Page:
around zero, indicating small percentage
wage changes for people with frequent
pay adjustments. In other words, people
with many wage changes would reach
their final wage after a series of small
movements. The mauve bars, associated
with workers who experience just a few

adjustments in our sample, should not be
clustered around zero, because those
with large changes would tend to move
in a few large jumps.
As is quickly evident from figure 1, the
data do not support this particular
image of the sticky wage. People whose
wages change often are also more likely
to experience larger changes, whether
in the form of raises or cuts. On the
other hand, people whose wages change
infrequently are affected less often, and
when their wages move, they do so in
smaller amounts.6

Many of the stories told about wage
stickiness apply precisely to those workers included in the SIPP sample. Workers covered by collective bargaining
agreements, for example, are more likely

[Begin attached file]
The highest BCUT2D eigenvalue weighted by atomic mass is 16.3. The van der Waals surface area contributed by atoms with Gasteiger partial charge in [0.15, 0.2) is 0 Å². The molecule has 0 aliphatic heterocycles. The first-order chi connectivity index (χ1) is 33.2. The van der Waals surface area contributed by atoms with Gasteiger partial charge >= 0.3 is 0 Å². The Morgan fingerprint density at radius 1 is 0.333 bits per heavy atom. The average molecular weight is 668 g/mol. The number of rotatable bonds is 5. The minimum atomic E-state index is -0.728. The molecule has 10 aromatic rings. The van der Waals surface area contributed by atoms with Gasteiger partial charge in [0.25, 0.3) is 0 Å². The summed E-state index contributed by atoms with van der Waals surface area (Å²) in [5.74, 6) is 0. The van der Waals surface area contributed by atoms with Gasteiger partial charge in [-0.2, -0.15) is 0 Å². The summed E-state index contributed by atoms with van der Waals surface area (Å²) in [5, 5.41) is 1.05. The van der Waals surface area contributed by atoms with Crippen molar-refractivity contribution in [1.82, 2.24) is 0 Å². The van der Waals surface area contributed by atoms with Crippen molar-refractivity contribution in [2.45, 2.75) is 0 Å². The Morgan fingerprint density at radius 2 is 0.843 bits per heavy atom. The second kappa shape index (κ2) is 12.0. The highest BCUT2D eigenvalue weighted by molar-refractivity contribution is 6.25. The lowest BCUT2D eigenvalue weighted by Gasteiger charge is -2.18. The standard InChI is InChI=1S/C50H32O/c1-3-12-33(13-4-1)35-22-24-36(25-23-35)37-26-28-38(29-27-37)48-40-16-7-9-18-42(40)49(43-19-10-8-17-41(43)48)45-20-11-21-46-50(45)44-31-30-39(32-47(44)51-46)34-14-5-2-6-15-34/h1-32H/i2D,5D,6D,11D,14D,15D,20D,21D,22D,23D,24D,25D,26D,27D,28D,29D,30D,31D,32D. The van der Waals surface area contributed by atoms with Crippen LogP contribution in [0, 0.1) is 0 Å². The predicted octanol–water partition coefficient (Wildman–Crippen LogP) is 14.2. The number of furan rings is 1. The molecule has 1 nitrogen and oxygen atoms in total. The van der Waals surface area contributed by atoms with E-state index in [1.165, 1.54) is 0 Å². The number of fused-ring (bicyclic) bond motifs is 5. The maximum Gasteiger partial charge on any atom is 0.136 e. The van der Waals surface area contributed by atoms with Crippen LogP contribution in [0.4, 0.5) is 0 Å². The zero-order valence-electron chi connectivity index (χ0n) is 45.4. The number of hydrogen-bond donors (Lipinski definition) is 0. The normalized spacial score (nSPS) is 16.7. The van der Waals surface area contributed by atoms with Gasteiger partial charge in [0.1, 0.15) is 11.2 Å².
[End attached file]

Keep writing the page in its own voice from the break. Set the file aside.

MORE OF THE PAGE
to be hourly wage earners who are
included in the sample. Yet, the empirical evidence strongly suggests that
wages are flexible. More than 87 percent
of the sample experienced three or more
wage changes for eight measurements
made from October 1983 to May 1986.
Wages decreased for more than 87 percent of the workers during the same
time. On balance, evidence seems to
indicate that substantial flexibility is the
rule, rather than the exception.

• Footnotes
1. For two excellent surveys of recent research on wage stickiness based on annual
data (such as the Michigan Panel Study of Income Dynamics), see D. Mitchell, "Keynesian, Old Keynesian, and New Keynesian
Wage Nominalism," Industrial Relations, vol.
32 (1993), pp. 1-29; and Gary Solon, Robert
Barsky, and Jonathan A. Parker, "Measuring
the Cyclicality of Real Wages: How Important Is Composition Bias?" Quarterly Journal
of Economics, vol. 109, no. 1 (February
1994), pp. 1-25.

2. Each person in our sample answered "yes"
to the question, "Were you paid by the hour
on this job?" The wage was the answer to the
question, "What was your regular hourly pay
rate at the end of last month?"
3. Independence of wage changes would be
consistent with wages adjusting quickly to an
independent external shock. The distribution
of wage changes is not quite independent.
There is a "memory" of past changes that
makes similar present changes slightly more
probable. A probability of one-sixth (or the
chance of rolling a six with a fair die) for wage
decreases is quite consistent with the sample.
4. An alternate view might be that an "earthquake" occurs only if the person changes his
job. In this case, the sticky-wage view offers